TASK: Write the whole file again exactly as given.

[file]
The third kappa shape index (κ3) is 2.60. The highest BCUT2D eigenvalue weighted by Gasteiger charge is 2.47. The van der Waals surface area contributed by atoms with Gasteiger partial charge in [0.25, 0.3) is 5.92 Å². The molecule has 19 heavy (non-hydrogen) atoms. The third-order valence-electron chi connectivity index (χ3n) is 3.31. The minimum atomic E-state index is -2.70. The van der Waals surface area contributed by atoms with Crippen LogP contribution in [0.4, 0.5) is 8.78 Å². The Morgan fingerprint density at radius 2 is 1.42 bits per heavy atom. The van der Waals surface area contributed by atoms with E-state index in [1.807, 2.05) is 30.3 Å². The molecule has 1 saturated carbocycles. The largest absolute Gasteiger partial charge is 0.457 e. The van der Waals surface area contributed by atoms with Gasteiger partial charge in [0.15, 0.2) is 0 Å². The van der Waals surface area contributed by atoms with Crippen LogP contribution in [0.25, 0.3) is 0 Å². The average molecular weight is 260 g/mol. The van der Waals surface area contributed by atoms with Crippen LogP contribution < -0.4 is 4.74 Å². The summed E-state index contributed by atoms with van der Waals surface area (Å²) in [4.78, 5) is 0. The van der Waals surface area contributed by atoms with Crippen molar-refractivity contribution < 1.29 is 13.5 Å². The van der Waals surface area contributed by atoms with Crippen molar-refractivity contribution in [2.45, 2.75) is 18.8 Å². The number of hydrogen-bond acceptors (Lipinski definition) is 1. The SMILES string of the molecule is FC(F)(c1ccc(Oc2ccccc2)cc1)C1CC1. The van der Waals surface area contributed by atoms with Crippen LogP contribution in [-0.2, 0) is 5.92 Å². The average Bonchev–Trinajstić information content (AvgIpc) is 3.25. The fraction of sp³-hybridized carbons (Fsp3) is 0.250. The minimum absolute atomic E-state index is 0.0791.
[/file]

The third kappa shape index (κ3) is 2.60. The highest BCUT2D eigenvalue weighted by Gasteiger charge is 2.47. The van der Waals surface area contributed by atoms with Gasteiger partial charge in [0.25, 0.3) is 5.92 Å². The molecule has 19 heavy (non-hydrogen) atoms. The third-order valence-electron chi connectivity index (χ3n) is 3.31. The minimum atomic E-state index is -2.70. The van der Waals surface area contributed by atoms with Crippen LogP contribution in [0.4, 0.5) is 8.78 Å². The Morgan fingerprint density at radius 2 is 1.42 bits per heavy atom. The van der Waals surface area contributed by atoms with E-state index in [1.807, 2.05) is 30.3 Å². The molecule has 1 saturated carbocycles. The largest absolute Gasteiger partial charge is 0.457 e. The van der Waals surface area contributed by atoms with Gasteiger partial charge in [0.15, 0.2) is 0 Å². The van der Waals surface area contributed by atoms with Crippen LogP contribution in [0.25, 0.3) is 0 Å². The average molecular weight is 260 g/mol. The van der Waals surface area contributed by atoms with Crippen LogP contribution < -0.4 is 4.74 Å². The summed E-state index contributed by atoms with van der Waals surface area (Å²) in [4.78, 5) is 0. The van der Waals surface area contributed by atoms with Crippen molar-refractivity contribution < 1.29 is 13.5 Å². The van der Waals surface area contributed by atoms with Crippen molar-refractivity contribution in [2.45, 2.75) is 18.8 Å². The number of hydrogen-bond acceptors (Lipinski definition) is 1. The SMILES string of the molecule is FC(F)(c1ccc(Oc2ccccc2)cc1)C1CC1. The van der Waals surface area contributed by atoms with Crippen LogP contribution in [-0.2, 0) is 5.92 Å². The average Bonchev–Trinajstić information content (AvgIpc) is 3.25. The fraction of sp³-hybridized carbons (Fsp3) is 0.250. The minimum absolute atomic E-state index is 0.0791.